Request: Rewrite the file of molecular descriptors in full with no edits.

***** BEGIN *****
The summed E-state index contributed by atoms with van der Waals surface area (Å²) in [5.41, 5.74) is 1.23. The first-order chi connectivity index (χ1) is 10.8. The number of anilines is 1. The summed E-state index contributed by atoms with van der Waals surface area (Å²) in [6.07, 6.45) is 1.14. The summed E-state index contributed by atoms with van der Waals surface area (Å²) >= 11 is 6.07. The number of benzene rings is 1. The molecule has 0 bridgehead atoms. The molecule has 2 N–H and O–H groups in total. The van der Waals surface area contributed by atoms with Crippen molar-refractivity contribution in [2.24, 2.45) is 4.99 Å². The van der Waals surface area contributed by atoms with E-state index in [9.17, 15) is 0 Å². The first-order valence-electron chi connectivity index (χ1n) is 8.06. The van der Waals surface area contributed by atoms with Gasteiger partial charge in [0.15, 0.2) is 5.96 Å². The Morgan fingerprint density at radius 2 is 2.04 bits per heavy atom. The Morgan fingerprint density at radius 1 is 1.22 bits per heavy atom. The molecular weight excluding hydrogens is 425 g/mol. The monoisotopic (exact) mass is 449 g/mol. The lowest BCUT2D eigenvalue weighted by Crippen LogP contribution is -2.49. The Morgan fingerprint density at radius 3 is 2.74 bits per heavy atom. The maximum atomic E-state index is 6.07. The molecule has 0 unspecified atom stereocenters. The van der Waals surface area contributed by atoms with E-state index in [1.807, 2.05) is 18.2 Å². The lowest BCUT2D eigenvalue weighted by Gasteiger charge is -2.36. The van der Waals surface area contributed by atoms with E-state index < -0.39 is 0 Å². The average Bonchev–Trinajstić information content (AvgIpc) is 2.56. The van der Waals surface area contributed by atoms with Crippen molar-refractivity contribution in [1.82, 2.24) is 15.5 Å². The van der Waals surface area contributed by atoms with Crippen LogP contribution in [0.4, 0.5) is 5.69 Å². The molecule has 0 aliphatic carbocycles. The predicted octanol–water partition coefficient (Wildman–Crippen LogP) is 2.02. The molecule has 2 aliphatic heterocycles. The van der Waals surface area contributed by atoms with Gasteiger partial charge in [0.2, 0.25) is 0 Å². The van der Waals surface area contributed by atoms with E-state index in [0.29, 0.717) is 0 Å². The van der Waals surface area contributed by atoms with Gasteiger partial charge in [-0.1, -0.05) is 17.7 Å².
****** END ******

The summed E-state index contributed by atoms with van der Waals surface area (Å²) in [5.41, 5.74) is 1.23. The first-order chi connectivity index (χ1) is 10.8. The number of anilines is 1. The summed E-state index contributed by atoms with van der Waals surface area (Å²) in [6.07, 6.45) is 1.14. The summed E-state index contributed by atoms with van der Waals surface area (Å²) >= 11 is 6.07. The number of benzene rings is 1. The molecule has 0 bridgehead atoms. The molecule has 2 N–H and O–H groups in total. The van der Waals surface area contributed by atoms with Crippen molar-refractivity contribution in [2.24, 2.45) is 4.99 Å². The van der Waals surface area contributed by atoms with E-state index in [9.17, 15) is 0 Å². The first-order valence-electron chi connectivity index (χ1n) is 8.06. The van der Waals surface area contributed by atoms with Gasteiger partial charge in [0.15, 0.2) is 5.96 Å². The Morgan fingerprint density at radius 2 is 2.04 bits per heavy atom. The Morgan fingerprint density at radius 1 is 1.22 bits per heavy atom. The molecular weight excluding hydrogens is 425 g/mol. The monoisotopic (exact) mass is 449 g/mol. The lowest BCUT2D eigenvalue weighted by Crippen LogP contribution is -2.49. The Morgan fingerprint density at radius 3 is 2.74 bits per heavy atom. The maximum atomic E-state index is 6.07. The molecule has 0 unspecified atom stereocenters. The van der Waals surface area contributed by atoms with E-state index in [1.807, 2.05) is 18.2 Å². The lowest BCUT2D eigenvalue weighted by Gasteiger charge is -2.36. The van der Waals surface area contributed by atoms with E-state index < -0.39 is 0 Å². The average Bonchev–Trinajstić information content (AvgIpc) is 2.56. The van der Waals surface area contributed by atoms with Crippen molar-refractivity contribution in [1.82, 2.24) is 15.5 Å². The van der Waals surface area contributed by atoms with Crippen LogP contribution in [0.4, 0.5) is 5.69 Å². The molecule has 0 aliphatic carbocycles. The predicted octanol–water partition coefficient (Wildman–Crippen LogP) is 2.02. The molecule has 2 aliphatic heterocycles. The van der Waals surface area contributed by atoms with Gasteiger partial charge in [0.2, 0.25) is 0 Å². The van der Waals surface area contributed by atoms with E-state index in [0.29, 0.717) is 0 Å². The van der Waals surface area contributed by atoms with Gasteiger partial charge in [-0.1, -0.05) is 17.7 Å².